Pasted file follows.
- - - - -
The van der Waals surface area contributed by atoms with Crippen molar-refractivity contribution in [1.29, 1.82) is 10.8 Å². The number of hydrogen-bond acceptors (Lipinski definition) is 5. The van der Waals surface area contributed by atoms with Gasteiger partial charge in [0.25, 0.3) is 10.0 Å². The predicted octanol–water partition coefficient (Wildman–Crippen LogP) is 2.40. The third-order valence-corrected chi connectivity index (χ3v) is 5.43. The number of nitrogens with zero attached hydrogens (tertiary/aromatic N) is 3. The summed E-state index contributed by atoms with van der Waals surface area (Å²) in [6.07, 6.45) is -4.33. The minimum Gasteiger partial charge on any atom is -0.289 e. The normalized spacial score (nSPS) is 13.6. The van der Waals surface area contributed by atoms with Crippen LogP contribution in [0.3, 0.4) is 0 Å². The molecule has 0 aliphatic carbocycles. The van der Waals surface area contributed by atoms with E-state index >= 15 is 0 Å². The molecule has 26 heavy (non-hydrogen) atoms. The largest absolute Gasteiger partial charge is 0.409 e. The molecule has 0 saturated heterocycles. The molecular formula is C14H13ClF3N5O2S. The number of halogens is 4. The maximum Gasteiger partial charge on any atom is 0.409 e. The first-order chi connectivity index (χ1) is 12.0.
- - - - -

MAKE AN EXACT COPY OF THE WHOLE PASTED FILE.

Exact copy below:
The van der Waals surface area contributed by atoms with Crippen molar-refractivity contribution in [1.29, 1.82) is 10.8 Å². The number of hydrogen-bond acceptors (Lipinski definition) is 5. The van der Waals surface area contributed by atoms with Gasteiger partial charge in [0.25, 0.3) is 10.0 Å². The predicted octanol–water partition coefficient (Wildman–Crippen LogP) is 2.40. The third-order valence-corrected chi connectivity index (χ3v) is 5.43. The number of nitrogens with zero attached hydrogens (tertiary/aromatic N) is 3. The summed E-state index contributed by atoms with van der Waals surface area (Å²) in [6.07, 6.45) is -4.33. The minimum Gasteiger partial charge on any atom is -0.289 e. The normalized spacial score (nSPS) is 13.6. The van der Waals surface area contributed by atoms with Crippen LogP contribution in [0.3, 0.4) is 0 Å². The molecule has 0 aliphatic carbocycles. The van der Waals surface area contributed by atoms with E-state index >= 15 is 0 Å². The molecule has 26 heavy (non-hydrogen) atoms. The largest absolute Gasteiger partial charge is 0.409 e. The molecule has 0 saturated heterocycles. The molecular formula is C14H13ClF3N5O2S. The number of halogens is 4. The maximum Gasteiger partial charge on any atom is 0.409 e. The first-order chi connectivity index (χ1) is 12.0.